Los Angeles has been the center of media and entertainment for nearly a century and there are fascinating aspects of the city’s real estate history that readers enjoy. If you’ve ever driven down Palos Verdes Drive from Torrance to San Pedro, chances are you’ve seen the stunning views of Bluff Cove and Surfview Park. Today, these 180° views are unobstructed by properties; however, if you drove by this stretch of Palos Verdes Drive 40 years ago, you would have seen The Chasan Villa.
Built by famous couple Fred and Roslyn Chasan between 1979 and 1981, The Chasan Villa was a one-of-a-kind Mediterranean-style villa built to the edges of the cliffs – the newest and largest home constructed in the area. A light shade of crème-colored stucco surfaced the exterior, with a mix of round and squared arches above windows, doors, and terraces supported by square capped columns. The roof and chimneys were covered in red terracotta tile, and the front terrace led to a manicured lawn. The property had a pool, a wet bar, and guest dwellings that matched the style of the main residence. Also, rare for the day in a residential property, the Villa included an elevator system that spanned from the basement to the roof deck.
By 1982, The Chasan Villa had been featured in full-page photographic newspaper spreads, showing its magnificent architecture and finishings, but the story of the dream home villa takes a surprising twist just one year later when it was destroyed. The property was built at 901 Paseo del Mar and 901 Palos Verdes Drive West, as Paseo del Mar runs intertwined with Palos Verdes Drive and ends at the entrance of the once-existent Chasan Villa. Although noted geologists had concluded before the property was built that the structure of the cliffs could support the construction, a jury later found that the city had not repaired decades-old storm drainage pipes and water lines, which caused a landslide and the destruction of The Chasan Villa and several surrounding properties.
Small cracks appeared at first all over the property, which began to grow. Within a few months some of the cracks had widened to span more than a foot, sinkholes appeared, and pipes burst forcing the Chasan family to vacate the residence in 1983 and the city to condemn the property. As part of the settlement, the city repurchased the property from the Chasan family and hired a construction crew to dismantle the remaining parts of the property over the following year. The street continued to be problematic for the city throughout the 1990s and 2010s, with further landslides occurring and damaging other homes in the area.
Today, although the only physical remnants of the Villa are a few pieces of concrete foundation near Bluff Cove Lookout, The Chasan Villa lives on in Marvel Comics. In 1984, just as the city was dismantling The Chasan Villa, Marvel introduced The Avengers Compound into The Avengers #246. This oceanfront home of Tony Stark (Iron Man), Vision, Hawkeye, and other characters shares more than a few similarities with its real-life counterpart. Marvel used the fictional address of 1800 Palos Verdes Drive for their compound showing this as an area where Palos Verdes Drive bends westward towards an unobstructed ocean front property behind “m” shaped cliffs. Although there are four addresses in Los Angeles that correspond to 1800 Palos Verdes Drive, none are oceanfront addresses that match the illustrated contour of the cliffs or road: North is over four miles from the Pacific Ocean, East is a junction between two parts of the road and nearly a half-mile from the Pacific Ocean, West is more than a half mile from the Pacific Ocean, and although South is closest to the ocean and has a westward bend, it is not oceanfront as it is on the East side of the road, set several streets removed from the ocean, and the nearest cliffs are not contoured with an “m” shape.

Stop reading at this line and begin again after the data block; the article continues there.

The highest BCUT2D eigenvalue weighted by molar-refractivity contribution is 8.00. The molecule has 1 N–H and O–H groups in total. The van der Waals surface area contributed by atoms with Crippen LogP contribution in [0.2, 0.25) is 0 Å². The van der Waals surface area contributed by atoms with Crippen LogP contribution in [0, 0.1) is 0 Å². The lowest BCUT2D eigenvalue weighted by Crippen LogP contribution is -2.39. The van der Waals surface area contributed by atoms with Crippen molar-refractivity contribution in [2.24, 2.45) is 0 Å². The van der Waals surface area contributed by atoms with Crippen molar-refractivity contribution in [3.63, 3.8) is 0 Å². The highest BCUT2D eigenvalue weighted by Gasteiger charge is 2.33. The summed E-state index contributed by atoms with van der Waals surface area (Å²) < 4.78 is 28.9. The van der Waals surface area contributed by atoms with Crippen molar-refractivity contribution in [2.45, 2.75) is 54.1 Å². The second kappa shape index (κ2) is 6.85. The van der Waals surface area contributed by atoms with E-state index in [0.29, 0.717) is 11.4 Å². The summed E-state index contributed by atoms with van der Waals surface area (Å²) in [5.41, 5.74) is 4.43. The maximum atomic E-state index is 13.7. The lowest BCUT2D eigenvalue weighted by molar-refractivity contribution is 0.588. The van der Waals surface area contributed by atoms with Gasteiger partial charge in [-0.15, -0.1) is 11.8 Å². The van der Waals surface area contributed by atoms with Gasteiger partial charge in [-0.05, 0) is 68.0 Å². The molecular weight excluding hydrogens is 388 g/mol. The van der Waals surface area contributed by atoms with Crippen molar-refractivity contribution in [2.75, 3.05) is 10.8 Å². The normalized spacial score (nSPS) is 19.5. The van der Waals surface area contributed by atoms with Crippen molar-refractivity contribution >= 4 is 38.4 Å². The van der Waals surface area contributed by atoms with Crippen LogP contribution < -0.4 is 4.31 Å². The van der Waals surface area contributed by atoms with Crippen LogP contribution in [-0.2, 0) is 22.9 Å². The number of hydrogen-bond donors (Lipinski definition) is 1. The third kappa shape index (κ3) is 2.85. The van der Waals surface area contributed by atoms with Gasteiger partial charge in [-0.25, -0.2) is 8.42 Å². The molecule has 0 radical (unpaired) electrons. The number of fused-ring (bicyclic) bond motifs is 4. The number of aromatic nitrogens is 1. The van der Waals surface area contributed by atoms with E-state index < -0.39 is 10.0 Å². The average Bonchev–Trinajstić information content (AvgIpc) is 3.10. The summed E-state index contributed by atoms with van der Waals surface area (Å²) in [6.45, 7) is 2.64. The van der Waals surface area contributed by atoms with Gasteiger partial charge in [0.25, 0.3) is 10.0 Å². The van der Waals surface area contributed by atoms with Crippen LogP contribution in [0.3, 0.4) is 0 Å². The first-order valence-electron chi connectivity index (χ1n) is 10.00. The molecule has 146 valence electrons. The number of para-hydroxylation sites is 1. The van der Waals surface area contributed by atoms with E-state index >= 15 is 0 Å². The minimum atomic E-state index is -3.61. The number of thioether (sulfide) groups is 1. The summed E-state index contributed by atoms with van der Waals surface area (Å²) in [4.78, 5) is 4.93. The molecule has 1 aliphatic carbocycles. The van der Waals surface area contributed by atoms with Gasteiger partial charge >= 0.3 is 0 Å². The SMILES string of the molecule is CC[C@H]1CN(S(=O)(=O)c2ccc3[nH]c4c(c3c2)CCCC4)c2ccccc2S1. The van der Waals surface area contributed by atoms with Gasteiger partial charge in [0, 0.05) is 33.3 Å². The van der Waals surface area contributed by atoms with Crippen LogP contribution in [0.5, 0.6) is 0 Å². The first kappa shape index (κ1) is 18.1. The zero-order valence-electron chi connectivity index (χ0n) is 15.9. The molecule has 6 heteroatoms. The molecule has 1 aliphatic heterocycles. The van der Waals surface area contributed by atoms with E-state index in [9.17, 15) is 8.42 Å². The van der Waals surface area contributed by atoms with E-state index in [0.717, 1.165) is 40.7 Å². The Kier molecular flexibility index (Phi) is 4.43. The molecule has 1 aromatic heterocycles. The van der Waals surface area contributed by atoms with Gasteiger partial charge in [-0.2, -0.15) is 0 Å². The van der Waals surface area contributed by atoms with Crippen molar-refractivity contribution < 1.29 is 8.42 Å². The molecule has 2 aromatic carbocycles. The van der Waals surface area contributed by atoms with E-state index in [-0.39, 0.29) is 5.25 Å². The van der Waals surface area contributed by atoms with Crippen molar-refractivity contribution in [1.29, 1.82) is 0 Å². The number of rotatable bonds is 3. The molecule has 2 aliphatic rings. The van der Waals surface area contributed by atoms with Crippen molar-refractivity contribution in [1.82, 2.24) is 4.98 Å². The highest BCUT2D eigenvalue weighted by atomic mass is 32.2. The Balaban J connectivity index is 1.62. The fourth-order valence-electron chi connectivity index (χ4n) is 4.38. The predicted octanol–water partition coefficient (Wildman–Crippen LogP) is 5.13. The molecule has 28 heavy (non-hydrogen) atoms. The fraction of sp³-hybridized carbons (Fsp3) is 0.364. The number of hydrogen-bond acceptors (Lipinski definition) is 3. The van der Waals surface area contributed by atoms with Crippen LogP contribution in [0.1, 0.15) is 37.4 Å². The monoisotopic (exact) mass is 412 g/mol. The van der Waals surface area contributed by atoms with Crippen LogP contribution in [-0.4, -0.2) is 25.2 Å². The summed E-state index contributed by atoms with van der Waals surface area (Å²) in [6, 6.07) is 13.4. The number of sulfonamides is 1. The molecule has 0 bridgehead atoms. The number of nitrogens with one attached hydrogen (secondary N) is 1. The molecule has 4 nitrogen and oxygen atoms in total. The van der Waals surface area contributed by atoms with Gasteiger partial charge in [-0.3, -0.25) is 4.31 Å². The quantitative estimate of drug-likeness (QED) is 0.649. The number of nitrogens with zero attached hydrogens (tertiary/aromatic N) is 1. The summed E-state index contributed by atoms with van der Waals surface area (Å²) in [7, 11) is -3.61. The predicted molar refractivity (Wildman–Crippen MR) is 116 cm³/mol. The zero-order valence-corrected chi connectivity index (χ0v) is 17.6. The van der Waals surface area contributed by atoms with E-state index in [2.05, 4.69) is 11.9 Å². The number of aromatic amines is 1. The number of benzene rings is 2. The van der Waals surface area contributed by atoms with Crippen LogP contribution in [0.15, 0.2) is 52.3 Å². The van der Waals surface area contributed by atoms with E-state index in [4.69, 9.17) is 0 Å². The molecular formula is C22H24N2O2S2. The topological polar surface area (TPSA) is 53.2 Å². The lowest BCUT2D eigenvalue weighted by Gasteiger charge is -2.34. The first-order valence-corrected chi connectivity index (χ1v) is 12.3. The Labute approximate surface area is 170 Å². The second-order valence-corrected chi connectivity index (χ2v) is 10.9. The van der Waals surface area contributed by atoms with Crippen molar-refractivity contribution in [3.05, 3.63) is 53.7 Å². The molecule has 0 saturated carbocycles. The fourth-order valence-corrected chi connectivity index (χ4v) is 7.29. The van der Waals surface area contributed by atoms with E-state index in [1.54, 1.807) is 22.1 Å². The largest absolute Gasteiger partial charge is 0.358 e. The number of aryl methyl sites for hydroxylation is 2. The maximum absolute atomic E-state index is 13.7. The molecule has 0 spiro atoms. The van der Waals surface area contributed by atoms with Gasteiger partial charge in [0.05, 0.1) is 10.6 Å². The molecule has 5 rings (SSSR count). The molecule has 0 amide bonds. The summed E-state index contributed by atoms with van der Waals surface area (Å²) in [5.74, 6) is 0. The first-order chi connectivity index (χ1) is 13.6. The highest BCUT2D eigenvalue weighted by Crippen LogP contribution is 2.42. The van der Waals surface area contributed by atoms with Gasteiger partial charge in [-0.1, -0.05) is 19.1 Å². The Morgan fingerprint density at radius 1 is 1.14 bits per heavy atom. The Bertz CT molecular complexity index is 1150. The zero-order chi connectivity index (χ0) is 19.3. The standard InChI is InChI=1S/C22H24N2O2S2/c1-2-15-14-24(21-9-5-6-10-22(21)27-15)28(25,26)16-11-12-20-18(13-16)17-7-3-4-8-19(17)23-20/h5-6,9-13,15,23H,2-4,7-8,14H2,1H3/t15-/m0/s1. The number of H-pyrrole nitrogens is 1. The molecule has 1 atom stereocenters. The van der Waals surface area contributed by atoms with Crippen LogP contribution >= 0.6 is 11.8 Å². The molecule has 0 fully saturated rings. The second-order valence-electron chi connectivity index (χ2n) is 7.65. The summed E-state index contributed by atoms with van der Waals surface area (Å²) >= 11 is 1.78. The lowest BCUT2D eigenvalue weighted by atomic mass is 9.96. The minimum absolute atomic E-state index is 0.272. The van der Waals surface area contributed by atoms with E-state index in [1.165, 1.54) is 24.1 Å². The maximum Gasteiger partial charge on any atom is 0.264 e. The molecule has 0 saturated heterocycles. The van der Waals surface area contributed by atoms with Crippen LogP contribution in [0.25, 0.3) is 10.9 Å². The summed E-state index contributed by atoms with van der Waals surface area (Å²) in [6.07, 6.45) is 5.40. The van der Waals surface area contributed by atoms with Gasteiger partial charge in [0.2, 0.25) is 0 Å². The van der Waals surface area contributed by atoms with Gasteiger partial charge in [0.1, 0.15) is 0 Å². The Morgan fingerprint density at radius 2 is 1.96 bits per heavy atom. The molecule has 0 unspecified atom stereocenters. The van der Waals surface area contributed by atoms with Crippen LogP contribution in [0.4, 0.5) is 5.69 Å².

The stretch of Palos Verdes Drive nearest to where The Chasan Villa stood at the time; however matches the criteria: a slight westward bend of ocean-front Palos Verdes Drive slightly askew from center of contoured cliffs, with Flat Rock, Bluff Cove and Surfview Park forming the three arches of the “m” shape. Besides their location, The Chasan Villa and The Avengers Compound also share many visual attributes in-common: the shade of stucco, style and color of the roofs and chimneys, a combination of round and square arches surrounding the outside of the property and squared supporting columns, the style of lawn, the pool and the elevator system to name a few.
One final irony that is shared between The Chasan Villa and Marvel’s universe is how water drainage pipes play into both storylines: in a later evolution of The Avengers storyline, their compound is leveled in-part when a sewer drainage pipe is destroyed. Sound familiar?
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